Deep breathing exercises for kids in the classroom
Anger Management,  Anxiety,  Calming Down,  Deep Breathing

(Printable) 12 Fun Breathing Exercises for Kids for Home or the Classroom

Fun Breathing Exercises that Kids Will LOVE to Practice

Post Summary: 12 Fun breathing exercises for kids that will help when they are anxious, frustrated, angry or overexcited +(Free  PDF) BREATHING EXERCISES FOR KIDS  Worksheets (download link at the end of the post) + Benefits of deep breathing. 

Deep breathing is often one of the first relaxation techniques that adults turn to when we need to get our tension or stress under control.

We know that when we slow down our breathing rate and take deep breaths we immediately start feeling the benefits of this easy and useful technique.

But, we often fail to teach it and use it with our kids.

If you tried in the past and felt it didn’t work, chances are you missed either one of these steps:

  • Practicing breathing techniques while your child is calm and happy so that your kids can use them when they need to relax
  • Making them so fun that they are an enjoyable activity on their own.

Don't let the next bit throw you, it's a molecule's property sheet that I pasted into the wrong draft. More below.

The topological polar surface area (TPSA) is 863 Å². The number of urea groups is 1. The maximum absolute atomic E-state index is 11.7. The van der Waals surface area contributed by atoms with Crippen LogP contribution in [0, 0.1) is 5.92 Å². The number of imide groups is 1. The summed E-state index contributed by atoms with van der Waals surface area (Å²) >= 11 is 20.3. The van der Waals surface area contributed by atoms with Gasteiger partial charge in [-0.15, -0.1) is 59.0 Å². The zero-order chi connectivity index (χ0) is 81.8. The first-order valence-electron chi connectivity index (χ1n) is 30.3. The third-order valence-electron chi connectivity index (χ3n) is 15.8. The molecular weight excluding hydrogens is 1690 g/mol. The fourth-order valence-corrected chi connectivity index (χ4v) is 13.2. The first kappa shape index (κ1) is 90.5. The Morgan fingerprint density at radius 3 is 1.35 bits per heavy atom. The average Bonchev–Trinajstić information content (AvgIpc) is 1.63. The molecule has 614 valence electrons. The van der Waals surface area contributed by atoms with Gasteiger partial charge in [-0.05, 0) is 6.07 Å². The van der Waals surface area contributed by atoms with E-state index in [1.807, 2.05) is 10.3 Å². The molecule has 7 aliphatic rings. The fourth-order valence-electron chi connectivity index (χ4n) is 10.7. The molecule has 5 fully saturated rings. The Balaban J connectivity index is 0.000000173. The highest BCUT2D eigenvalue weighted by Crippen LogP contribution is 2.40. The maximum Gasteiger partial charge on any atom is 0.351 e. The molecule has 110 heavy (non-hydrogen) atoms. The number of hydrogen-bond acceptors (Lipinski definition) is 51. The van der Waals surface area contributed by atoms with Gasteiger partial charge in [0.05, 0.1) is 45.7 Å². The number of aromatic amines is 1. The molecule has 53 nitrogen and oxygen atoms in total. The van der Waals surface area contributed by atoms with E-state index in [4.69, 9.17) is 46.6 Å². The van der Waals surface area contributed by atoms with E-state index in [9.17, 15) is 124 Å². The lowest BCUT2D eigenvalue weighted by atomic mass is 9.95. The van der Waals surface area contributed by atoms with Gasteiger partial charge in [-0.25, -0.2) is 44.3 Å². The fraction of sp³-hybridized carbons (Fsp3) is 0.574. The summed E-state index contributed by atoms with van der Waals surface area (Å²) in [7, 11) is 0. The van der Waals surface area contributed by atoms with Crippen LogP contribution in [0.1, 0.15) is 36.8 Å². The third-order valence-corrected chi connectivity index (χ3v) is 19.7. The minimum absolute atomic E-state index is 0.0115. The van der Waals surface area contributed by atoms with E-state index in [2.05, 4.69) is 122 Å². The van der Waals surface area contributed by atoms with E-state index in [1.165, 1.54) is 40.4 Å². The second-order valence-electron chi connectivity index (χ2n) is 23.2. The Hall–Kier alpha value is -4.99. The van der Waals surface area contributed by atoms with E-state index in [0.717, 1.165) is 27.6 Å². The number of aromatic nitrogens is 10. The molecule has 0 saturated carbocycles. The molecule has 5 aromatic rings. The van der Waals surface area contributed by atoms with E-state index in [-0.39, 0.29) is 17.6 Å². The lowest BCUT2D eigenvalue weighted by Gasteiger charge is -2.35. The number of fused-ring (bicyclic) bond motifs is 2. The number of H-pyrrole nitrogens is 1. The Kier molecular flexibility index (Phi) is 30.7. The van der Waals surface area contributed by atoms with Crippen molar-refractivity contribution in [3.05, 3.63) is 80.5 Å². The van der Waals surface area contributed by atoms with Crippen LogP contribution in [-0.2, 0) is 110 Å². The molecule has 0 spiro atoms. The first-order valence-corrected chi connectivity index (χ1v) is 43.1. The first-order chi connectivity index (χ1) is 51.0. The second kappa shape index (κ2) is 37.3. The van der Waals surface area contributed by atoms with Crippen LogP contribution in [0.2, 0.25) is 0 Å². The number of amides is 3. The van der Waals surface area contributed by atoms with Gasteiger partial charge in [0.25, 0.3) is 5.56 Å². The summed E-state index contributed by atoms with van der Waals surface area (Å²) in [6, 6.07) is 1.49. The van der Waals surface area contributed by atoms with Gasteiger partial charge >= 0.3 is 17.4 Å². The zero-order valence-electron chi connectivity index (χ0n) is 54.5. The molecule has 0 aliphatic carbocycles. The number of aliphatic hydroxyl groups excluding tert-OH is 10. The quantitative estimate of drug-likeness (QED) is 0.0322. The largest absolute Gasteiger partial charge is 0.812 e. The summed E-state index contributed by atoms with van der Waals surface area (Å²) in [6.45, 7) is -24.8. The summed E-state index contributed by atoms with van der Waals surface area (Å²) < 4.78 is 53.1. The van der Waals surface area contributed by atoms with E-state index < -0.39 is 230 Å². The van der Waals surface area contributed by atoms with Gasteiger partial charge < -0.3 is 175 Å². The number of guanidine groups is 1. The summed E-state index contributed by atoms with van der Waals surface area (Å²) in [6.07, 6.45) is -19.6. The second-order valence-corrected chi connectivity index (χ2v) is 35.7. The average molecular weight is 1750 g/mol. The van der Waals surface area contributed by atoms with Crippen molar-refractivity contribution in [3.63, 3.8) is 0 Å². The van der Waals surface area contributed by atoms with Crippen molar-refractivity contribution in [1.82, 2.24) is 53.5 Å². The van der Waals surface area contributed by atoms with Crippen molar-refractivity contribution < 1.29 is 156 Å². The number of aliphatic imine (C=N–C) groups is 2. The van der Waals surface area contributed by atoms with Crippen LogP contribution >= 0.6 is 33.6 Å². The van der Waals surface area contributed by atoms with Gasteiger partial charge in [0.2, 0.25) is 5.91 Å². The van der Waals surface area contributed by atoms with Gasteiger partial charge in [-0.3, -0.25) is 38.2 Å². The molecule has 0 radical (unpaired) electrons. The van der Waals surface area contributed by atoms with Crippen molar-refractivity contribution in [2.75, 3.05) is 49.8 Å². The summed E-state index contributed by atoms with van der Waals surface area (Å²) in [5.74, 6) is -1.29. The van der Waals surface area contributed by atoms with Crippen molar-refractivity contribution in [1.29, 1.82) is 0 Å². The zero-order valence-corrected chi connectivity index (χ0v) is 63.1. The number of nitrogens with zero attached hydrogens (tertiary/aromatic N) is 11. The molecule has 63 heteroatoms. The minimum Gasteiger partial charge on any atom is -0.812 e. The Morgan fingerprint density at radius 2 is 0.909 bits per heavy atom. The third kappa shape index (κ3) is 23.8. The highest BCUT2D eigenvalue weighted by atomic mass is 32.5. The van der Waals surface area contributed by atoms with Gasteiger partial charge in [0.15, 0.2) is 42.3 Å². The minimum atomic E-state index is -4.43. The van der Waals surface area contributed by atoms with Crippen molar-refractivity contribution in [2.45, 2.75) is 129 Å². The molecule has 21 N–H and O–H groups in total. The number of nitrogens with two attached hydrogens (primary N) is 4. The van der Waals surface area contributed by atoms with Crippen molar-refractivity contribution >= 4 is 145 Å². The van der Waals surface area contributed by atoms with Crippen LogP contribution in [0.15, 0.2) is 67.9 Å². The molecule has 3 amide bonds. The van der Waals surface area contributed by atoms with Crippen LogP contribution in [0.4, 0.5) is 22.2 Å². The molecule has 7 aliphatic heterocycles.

I will try to tackle the second issue in this post and show you how we can make deep breathing for kids fun and interesting.

We will try to understand first some basics about breathing and its benefits. And, we will subsequently learn a collection of breathing exercises for kids that will make this soothing tool a lot easier to put into practice.

(download link at the end of the post)

Table of Contents:

  • What is Breathing?
  • Cycle of Breathing
  • Deep Breathing Benefits
  • Why Breathing Techniques Work
  • Fun Breathing Exercises for Kids at Home or School
    • 6 Easy Breathing Techniques
    • Shapes Breathing (Lazy 8 Breathing, Square Breathing, Star Breathing & others)
    • Yoga Breathing Exercises (Lion Breath, Bubblebee Breathing, Crocodile Breathing)
    • Belly Breathing for Kids
    • Other Deep Breathing Exercises

What is Breathing?

Breathing is a vital process that supplies oxygen to our cells and disposes of carbon dioxide.

The rate and depth of breathing are automatically (and unconsciously) controlled by homeostatic mechanisms. Rate and depth of breathing are influenced by our physiological needs and even our moods and emotional state.

For example, when we are exercising carbon dioxide production increases. Our body responds by increasing the rate and depth of breathing to facilitate greater oxygen absorption.

Examples of changes in breathing patterns linked to emotional states and moods could be our increased breathing rates in anger or anxiety situations.

The automatic breathing pattern that we have described can change to facilitate different activities like:

  • Swimming
  • Talking
  • Singing

Cycle of Breathing

Breathing has the following cycle:

  • Inhalation: air enters our lungs and reaches the alveoli where it diffuses into the bloodstream